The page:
O'Brien: I love that show. It’s one of my top five shows, but that’s not the direction that I would go, and I know I speak for many people connected to the local arts scene. I personally don’t see any relevance in why we continue to associate ourselves with this wonderful, award-winning sitcom that ended many years ago and was fictionally based here. If it’s a tool for some to bring in tourism and creativity, great, but I personally have no interest. 

PA Local: What does Scranton need more of then? 

O'Brien: We need more funding. We need more support. There is an incredible amount of writers and performers here. The audiences can be a little hard-necked, to say the least, but that’s part of the reason why I love it. The expression remains, 'If you can play Scranton … .'

Colin Deppen, Spotlight PA 

Currently fawning over this photo taken in Katherine M.'s New Kensington garden. Send us your Pennsylvania pics by email, use #PAGems on Instagram, or tag us @spotlightpennsylvania

» Friday, June 3: Hit golf balls over Beaver Stadium at the State College stop on TopGolf's Live Stadium Tour. The pop-up runs through Sunday. Ticket prices vary by time of day. Students pay $25.

» Friday, June 3: Get folksy at the NEPA Bluegrass Festival at Lazy Brook Park in Tunkhannock. Two stages will showcase traditional and progressive styles of bluegrass, a genre born in Appalachia. Prices vary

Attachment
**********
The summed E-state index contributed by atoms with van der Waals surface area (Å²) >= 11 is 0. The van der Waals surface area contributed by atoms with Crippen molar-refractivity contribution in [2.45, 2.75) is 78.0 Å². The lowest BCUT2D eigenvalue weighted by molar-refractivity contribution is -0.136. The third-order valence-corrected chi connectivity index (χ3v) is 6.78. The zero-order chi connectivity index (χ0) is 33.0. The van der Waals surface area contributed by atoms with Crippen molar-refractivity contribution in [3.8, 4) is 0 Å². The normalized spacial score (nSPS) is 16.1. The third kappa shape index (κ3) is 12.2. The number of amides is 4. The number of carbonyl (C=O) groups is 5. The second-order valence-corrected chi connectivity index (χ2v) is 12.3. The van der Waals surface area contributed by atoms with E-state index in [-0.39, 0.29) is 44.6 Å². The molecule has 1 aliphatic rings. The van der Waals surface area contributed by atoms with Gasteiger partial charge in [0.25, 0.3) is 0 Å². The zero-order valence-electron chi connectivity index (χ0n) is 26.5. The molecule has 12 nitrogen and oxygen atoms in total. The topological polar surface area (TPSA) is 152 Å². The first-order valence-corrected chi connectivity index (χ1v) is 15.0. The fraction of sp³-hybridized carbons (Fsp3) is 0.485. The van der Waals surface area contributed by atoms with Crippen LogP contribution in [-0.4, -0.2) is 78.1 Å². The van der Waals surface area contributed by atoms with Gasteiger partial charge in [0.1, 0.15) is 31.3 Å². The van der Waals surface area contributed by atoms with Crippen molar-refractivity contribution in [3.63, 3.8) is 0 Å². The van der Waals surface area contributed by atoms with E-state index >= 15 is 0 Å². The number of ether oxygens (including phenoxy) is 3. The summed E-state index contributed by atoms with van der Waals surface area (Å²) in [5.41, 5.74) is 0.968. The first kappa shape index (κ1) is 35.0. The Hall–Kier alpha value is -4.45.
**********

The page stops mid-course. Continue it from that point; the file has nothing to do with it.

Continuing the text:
» Friday, June 3: Pittsburgh's Three Rivers Arts Festival returns at a new location downtown (DCNR took Point State Park off the table) and with the usual bevy of performances, artists, foods, and more.

» Saturday, June 4: Go green and learn the ins and outs of a plant-based diet at the 6th annual Lancaster VegFest. It's happening at Buchanan Park all weekend. There's a $5 suggested donation. 

» Saturday, June 4: Time travel with auctions of old-timey machinery, famous pot pie, and craft and flea markets at the Nittany Antique Machinery spring show at Penn's Cave. Admission is free.

» Sunday, June 5: Philly's Pride March is back with new organizers and a broader focus. Here's Billy Penn reporter Michaela Winberg's podcast on the shakeup. And here's the schedule of Pride events.

» Sunday, June 5: Sample homemade Thai cooking from New York, New Jersey, and Pennsylvania at Bensalem's Thai Fair Festival. There's also Thai dancing, Thai boxing, and Thai music. Admission is free.

» Tuesday, June 7: Head over to The Gallery at Penn College in Williamsport to see the Little League World Series evolve from small-town tournament to the international event it is today. It's free. 
There are six states that border Pennsylvania: Delaware, Maryland, New Jersey, New York, Ohio, and West Virginia.

Pennsylvania also fought wars with bordering states that wanted a cut of its rectangle: Cresap's War with Maryland in the 1730s and the Pennamite–Yankee Wars with Connecticut between 1769 and 1799.

Thanks for reading PA Local! We'll see you back here next week. But first ... send us your feedback. What did you like? What didn't you like? What do you want to see more of? Or, tell us your secret food recipes!